NEMURO, Hokkaido--When Naomi Osaka hoisted the U.S. Open trophy, it also lifted the spirits of her grandfather here, who has been struggling since a powerful earthquake struck Hokkaido on Sept. 6.

Tetsuo Osaka, 73, was watching the women's singles final on TV at home here, the southeastern tip of the northern main island, with his family on the early morning of Sept. 9 as his granddaughter became the first female Grand Slam singles tennis champion born in Japan.

“I was simply stunned,” Tetsuo said. “I didn’t expect her to become the champion.”

Osaka called him from New York after the final.

“She said, ‘I did it,’ and I said, ‘You did a great job.’”

Tetsuo, who is the chief of Nemuro’s fishery cooperative, and his neighbors, too, are still wrestling with an unstable power supply and food shortages, triggered by the magnitude-6.7 earthquake that rocked much of the southern part of Hokkaido early on Sept. 6.

Tetsuo watched Osaka's semifinal match on Sept. 7, in Japan time, at his relative’s house as his home was without power due to the earthquake.

“I am truly happy for my grandchild, but people were killed by the earthquake,” Tetsuo said, acknowledging the victims of the temblor. “There are many people who have no time to care about tennis.”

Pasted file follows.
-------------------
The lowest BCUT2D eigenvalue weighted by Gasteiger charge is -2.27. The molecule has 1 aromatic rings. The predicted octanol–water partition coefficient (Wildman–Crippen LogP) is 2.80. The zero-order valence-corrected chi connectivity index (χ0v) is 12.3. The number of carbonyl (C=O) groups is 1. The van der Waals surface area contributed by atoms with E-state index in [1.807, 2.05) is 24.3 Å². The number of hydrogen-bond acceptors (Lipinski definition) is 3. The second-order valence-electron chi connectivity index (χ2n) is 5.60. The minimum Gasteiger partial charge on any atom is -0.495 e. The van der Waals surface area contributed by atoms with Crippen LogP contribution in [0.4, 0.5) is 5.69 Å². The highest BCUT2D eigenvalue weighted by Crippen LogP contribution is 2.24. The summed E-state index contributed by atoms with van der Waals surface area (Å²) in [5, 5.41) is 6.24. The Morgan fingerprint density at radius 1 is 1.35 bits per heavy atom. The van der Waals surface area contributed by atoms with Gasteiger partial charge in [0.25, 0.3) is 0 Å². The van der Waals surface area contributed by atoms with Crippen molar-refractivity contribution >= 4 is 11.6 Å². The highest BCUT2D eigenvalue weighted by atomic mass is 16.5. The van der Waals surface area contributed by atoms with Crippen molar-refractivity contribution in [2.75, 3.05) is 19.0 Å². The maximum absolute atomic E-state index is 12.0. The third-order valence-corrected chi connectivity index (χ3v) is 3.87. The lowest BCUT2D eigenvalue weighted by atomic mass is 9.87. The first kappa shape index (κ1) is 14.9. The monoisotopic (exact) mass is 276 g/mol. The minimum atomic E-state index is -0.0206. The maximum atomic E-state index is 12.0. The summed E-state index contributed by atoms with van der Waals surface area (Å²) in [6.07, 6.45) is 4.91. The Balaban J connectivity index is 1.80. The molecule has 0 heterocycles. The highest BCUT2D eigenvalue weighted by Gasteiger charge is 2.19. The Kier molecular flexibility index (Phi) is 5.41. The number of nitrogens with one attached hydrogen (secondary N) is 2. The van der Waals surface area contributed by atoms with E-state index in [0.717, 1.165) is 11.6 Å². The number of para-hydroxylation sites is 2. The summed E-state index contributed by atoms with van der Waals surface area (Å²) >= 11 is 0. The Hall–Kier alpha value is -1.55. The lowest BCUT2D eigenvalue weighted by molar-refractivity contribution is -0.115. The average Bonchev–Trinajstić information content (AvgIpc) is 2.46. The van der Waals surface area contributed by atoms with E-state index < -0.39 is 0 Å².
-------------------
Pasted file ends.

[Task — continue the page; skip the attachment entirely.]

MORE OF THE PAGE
Tetsuo, who has been watching Osaka play since she was 12 or 13, said he noticed how she has matured as a tennis player. Osaka kept her composure and focus while 23-time Grand Slam champion Serena Williams smashed her racket on the court and went off on fierce, long harangues against the chair umpire during their match.

“Naomi remained unshaken even though there were such setbacks. She could keep her concentration and disposition,” said Tetsuo. “That’s the reason she could win.

Osaka will be returning to Japan to play in the Toray Pan Pacific Open Tennis Tournament in Tokyo, which starts on Sept. 17. Tetsuo is planning a visit to Tokyo to see his granddaughter.

“Naomi won one of the Grand Slam tournaments, but I want her to become a tennis player who is modest and not arrogant. As she becomes a better player, I would like her to become a better person," he said. “As she is still young, she might get a big head. I am hoping to guide her to prevent that as much as I can.”